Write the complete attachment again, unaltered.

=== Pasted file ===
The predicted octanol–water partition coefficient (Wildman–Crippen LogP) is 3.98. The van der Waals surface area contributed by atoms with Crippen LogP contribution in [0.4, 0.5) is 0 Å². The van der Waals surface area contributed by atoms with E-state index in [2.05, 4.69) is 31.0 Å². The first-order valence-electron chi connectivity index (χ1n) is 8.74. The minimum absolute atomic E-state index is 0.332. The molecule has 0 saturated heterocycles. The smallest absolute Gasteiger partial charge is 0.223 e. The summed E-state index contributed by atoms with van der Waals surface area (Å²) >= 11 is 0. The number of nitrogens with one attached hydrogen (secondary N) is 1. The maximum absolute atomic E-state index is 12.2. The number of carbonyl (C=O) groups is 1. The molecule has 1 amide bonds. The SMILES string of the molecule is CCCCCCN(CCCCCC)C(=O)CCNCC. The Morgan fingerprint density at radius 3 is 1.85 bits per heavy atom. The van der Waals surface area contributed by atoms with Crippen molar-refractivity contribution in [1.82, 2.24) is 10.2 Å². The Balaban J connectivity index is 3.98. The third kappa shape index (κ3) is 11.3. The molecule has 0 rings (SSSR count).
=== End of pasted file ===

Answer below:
The predicted octanol–water partition coefficient (Wildman–Crippen LogP) is 3.98. The van der Waals surface area contributed by atoms with Crippen LogP contribution in [0.4, 0.5) is 0 Å². The van der Waals surface area contributed by atoms with E-state index in [2.05, 4.69) is 31.0 Å². The first-order valence-electron chi connectivity index (χ1n) is 8.74. The minimum absolute atomic E-state index is 0.332. The molecule has 0 saturated heterocycles. The smallest absolute Gasteiger partial charge is 0.223 e. The summed E-state index contributed by atoms with van der Waals surface area (Å²) >= 11 is 0. The number of nitrogens with one attached hydrogen (secondary N) is 1. The maximum absolute atomic E-state index is 12.2. The number of carbonyl (C=O) groups is 1. The molecule has 1 amide bonds. The SMILES string of the molecule is CCCCCCN(CCCCCC)C(=O)CCNCC. The Morgan fingerprint density at radius 3 is 1.85 bits per heavy atom. The van der Waals surface area contributed by atoms with Crippen molar-refractivity contribution in [1.82, 2.24) is 10.2 Å². The Balaban J connectivity index is 3.98. The third kappa shape index (κ3) is 11.3. The molecule has 0 rings (SSSR count).